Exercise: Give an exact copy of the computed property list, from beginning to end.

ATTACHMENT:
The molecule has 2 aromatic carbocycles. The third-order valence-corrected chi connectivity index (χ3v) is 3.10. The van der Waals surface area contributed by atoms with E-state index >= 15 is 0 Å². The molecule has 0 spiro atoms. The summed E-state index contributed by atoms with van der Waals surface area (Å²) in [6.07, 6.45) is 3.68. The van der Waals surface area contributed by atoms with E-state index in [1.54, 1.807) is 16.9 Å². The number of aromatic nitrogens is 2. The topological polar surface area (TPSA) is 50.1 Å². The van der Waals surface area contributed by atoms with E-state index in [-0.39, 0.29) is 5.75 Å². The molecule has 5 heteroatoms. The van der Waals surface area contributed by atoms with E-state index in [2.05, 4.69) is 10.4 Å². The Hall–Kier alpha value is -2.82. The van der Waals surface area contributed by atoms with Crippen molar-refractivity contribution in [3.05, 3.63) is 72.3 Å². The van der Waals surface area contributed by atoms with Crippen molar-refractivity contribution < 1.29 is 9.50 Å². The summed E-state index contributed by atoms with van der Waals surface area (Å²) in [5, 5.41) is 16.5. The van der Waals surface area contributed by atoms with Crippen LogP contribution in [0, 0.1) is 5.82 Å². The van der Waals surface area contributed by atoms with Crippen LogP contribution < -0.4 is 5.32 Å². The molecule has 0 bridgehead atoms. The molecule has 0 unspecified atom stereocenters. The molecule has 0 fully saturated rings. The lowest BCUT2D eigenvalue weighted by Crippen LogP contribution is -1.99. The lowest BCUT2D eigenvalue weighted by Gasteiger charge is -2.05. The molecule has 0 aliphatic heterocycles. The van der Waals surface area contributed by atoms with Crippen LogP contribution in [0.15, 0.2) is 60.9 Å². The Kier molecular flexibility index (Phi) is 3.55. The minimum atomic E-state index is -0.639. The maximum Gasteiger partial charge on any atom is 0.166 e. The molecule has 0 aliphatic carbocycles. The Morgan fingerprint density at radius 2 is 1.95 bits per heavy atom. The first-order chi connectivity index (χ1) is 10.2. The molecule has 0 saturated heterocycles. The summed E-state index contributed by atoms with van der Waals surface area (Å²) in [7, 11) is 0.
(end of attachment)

The molecule has 2 aromatic carbocycles. The third-order valence-corrected chi connectivity index (χ3v) is 3.10. The van der Waals surface area contributed by atoms with E-state index >= 15 is 0 Å². The molecule has 0 spiro atoms. The summed E-state index contributed by atoms with van der Waals surface area (Å²) in [6.07, 6.45) is 3.68. The van der Waals surface area contributed by atoms with E-state index in [1.54, 1.807) is 16.9 Å². The number of aromatic nitrogens is 2. The topological polar surface area (TPSA) is 50.1 Å². The van der Waals surface area contributed by atoms with E-state index in [-0.39, 0.29) is 5.75 Å². The molecule has 5 heteroatoms. The van der Waals surface area contributed by atoms with E-state index in [2.05, 4.69) is 10.4 Å². The Hall–Kier alpha value is -2.82. The van der Waals surface area contributed by atoms with Crippen molar-refractivity contribution in [3.05, 3.63) is 72.3 Å². The van der Waals surface area contributed by atoms with Crippen molar-refractivity contribution < 1.29 is 9.50 Å². The summed E-state index contributed by atoms with van der Waals surface area (Å²) in [5, 5.41) is 16.5. The van der Waals surface area contributed by atoms with Crippen LogP contribution in [0, 0.1) is 5.82 Å². The van der Waals surface area contributed by atoms with Crippen LogP contribution < -0.4 is 5.32 Å². The molecule has 0 bridgehead atoms. The molecule has 0 unspecified atom stereocenters. The molecule has 0 fully saturated rings. The lowest BCUT2D eigenvalue weighted by Crippen LogP contribution is -1.99. The lowest BCUT2D eigenvalue weighted by Gasteiger charge is -2.05. The molecule has 0 aliphatic heterocycles. The van der Waals surface area contributed by atoms with Crippen LogP contribution in [0.15, 0.2) is 60.9 Å². The Kier molecular flexibility index (Phi) is 3.55. The minimum atomic E-state index is -0.639. The maximum Gasteiger partial charge on any atom is 0.166 e. The molecule has 0 aliphatic carbocycles. The Morgan fingerprint density at radius 2 is 1.95 bits per heavy atom. The first-order chi connectivity index (χ1) is 10.2. The molecule has 0 saturated heterocycles. The summed E-state index contributed by atoms with van der Waals surface area (Å²) in [7, 11) is 0.